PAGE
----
Nasdaq, PwC, Microsoft Team on XBRL

By Peter Galli  |  Posted 2002-08-06 Print this article Print

Nasdaq, PwC and Microsoft launch program to allow companies to more easily trade financial information via the Internet.

The Nasdaq Stock Market Inc., Pricewaterhouse Coopers (PwC) and Microsoft Corp. on Tuesday will launch a pilot program that allows companies to more easily communicate their financial information over the Internet and which helps investors more easily analyze this data. The pilot program uses Extensible Business Reporting Language (XBRL), a new platform developed for corporate reporting over the Internet and which is based on XML, the universal format for data on the Web.
With XBRL, data is tagged to instruct the system how to handle the data in question and enables the user to locate the necessary information without leafing through numerous financial reports, said Mike Willis, a partner at PricewaterhouseCoopers.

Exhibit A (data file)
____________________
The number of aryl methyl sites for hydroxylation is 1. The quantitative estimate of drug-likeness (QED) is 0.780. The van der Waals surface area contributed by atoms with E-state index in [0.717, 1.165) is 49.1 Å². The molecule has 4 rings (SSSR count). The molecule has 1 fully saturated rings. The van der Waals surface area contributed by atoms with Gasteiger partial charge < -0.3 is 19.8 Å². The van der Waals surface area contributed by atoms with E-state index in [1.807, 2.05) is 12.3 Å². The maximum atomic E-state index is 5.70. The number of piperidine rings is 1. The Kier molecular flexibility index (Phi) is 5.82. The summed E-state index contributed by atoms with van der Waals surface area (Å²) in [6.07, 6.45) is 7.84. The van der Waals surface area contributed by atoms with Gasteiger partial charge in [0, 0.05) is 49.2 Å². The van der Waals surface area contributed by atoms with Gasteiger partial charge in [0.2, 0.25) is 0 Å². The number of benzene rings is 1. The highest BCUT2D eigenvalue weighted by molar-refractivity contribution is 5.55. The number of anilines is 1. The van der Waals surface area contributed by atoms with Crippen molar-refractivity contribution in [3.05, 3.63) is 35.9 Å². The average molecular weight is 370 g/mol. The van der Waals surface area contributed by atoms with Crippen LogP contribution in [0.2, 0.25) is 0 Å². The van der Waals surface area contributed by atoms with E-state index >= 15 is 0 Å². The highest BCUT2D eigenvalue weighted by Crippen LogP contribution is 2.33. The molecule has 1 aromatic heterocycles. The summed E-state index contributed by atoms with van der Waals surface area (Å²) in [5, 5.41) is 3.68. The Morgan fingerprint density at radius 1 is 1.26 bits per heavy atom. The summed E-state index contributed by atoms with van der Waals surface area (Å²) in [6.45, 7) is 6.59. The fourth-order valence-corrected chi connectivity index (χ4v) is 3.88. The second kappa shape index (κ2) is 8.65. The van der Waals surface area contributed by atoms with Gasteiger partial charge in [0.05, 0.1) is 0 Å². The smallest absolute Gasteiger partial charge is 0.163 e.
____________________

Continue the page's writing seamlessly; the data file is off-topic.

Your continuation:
The pilot program, designed by PwC and stored on Nasdaq hardware, provides access to XBRL data through Microsoft Office. This data will be accessible through the Microsoft Excel interface via a custom solution built by Dell Professional Services. David Jaffe, the lead product manager for Microsoft Office in Redmond, Wash. told eWeek that XBRL and Excel had enabled "instant analytics" meaning that analysts could now access accurate information in real time using the tools they were already familiar with. "Furthermore, the ability to analyze the data is incredibly rich. For example, analysts could compare the balance sheets side by side of three different companies in a matter of seconds or view footnotes on a specific area across multiple quarters for a specific company," he said. Any interested individual or organization would simply use the add-in, which is accessed in the form of a freely downloadable Excel workbook for Microsoft Office. This would allow them to easily access and analyze the data, he said. "Users can then request any available data on any of the companies in the pilot, which comes in the form of an XML-based Web service that is consumed by the Excel workbook. All of this is transparent to users. They just request the data and see it appear in Excel. Excel becomes a type of digital sandbox in which they can work with this financial information any way they want," Jaffe said. Investors and analysts would thus no longer have to manually retrieve the data from individual financial documents. The pilot program, whose goal is to showcase XBRLs ability to allow easy comparisons of the financials of companies within a particular industry, will provide investors with remote access to financial data from the financial reports of 21 Nasdaq-listed companies, starting with a companys most recent financials and going back five years. The data is formatted in XBRL and publicly available via a Nasdaq-hosted Web Service. The pilot will include financial information from, among others, Intel Corp.; Broadcom Corp.; nVIDIA Corp.; Altera Corp.; Microchip Technology Inc.; Marvel Technology Group Ltd.; QLogic Corp.; Applied Micro Circuits Corp.; Semtech Corp. and Microsoft Corp. The Nasdaq will be actively recruiting Nasdaq-listed companies to participate in the pilot program, said Alfred Berkeley, the Nasdaq vice chairman. The stock market was committed to increasing transparency for investors, which would "ultimately help restore investor trust in the quality and integrity of the information that fuels the markets," he said. Microsofts Jaffe said the software firm was also a charter member of the XBRL consortium, which includes more than 170 of the worlds largest accounting, technology, government and financial services bodies devoted to developing and promoting XBRL.